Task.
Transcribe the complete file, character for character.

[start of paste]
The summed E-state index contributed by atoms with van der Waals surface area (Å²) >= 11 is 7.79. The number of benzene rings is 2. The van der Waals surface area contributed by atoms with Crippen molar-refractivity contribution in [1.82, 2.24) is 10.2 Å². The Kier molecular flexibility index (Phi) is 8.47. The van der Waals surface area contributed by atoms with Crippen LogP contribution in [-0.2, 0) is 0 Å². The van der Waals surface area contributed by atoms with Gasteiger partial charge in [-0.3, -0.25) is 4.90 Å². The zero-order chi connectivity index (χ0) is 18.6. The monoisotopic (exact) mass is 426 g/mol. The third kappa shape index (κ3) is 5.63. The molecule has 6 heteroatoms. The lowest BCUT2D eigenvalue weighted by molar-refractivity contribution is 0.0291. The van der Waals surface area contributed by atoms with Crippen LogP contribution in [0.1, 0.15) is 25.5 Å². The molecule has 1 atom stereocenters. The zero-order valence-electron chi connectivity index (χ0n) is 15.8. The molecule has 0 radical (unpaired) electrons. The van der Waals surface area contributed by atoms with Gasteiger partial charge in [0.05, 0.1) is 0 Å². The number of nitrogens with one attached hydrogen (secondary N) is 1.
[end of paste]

The summed E-state index contributed by atoms with van der Waals surface area (Å²) >= 11 is 7.79. The number of benzene rings is 2. The van der Waals surface area contributed by atoms with Crippen molar-refractivity contribution in [1.82, 2.24) is 10.2 Å². The Kier molecular flexibility index (Phi) is 8.47. The van der Waals surface area contributed by atoms with Crippen LogP contribution in [-0.2, 0) is 0 Å². The van der Waals surface area contributed by atoms with Gasteiger partial charge in [-0.3, -0.25) is 4.90 Å². The zero-order chi connectivity index (χ0) is 18.6. The monoisotopic (exact) mass is 426 g/mol. The third kappa shape index (κ3) is 5.63. The molecule has 6 heteroatoms. The lowest BCUT2D eigenvalue weighted by molar-refractivity contribution is 0.0291. The van der Waals surface area contributed by atoms with Crippen LogP contribution in [0.1, 0.15) is 25.5 Å². The molecule has 1 atom stereocenters. The zero-order valence-electron chi connectivity index (χ0n) is 15.8. The molecule has 0 radical (unpaired) electrons. The van der Waals surface area contributed by atoms with Gasteiger partial charge in [0.05, 0.1) is 0 Å². The number of nitrogens with one attached hydrogen (secondary N) is 1.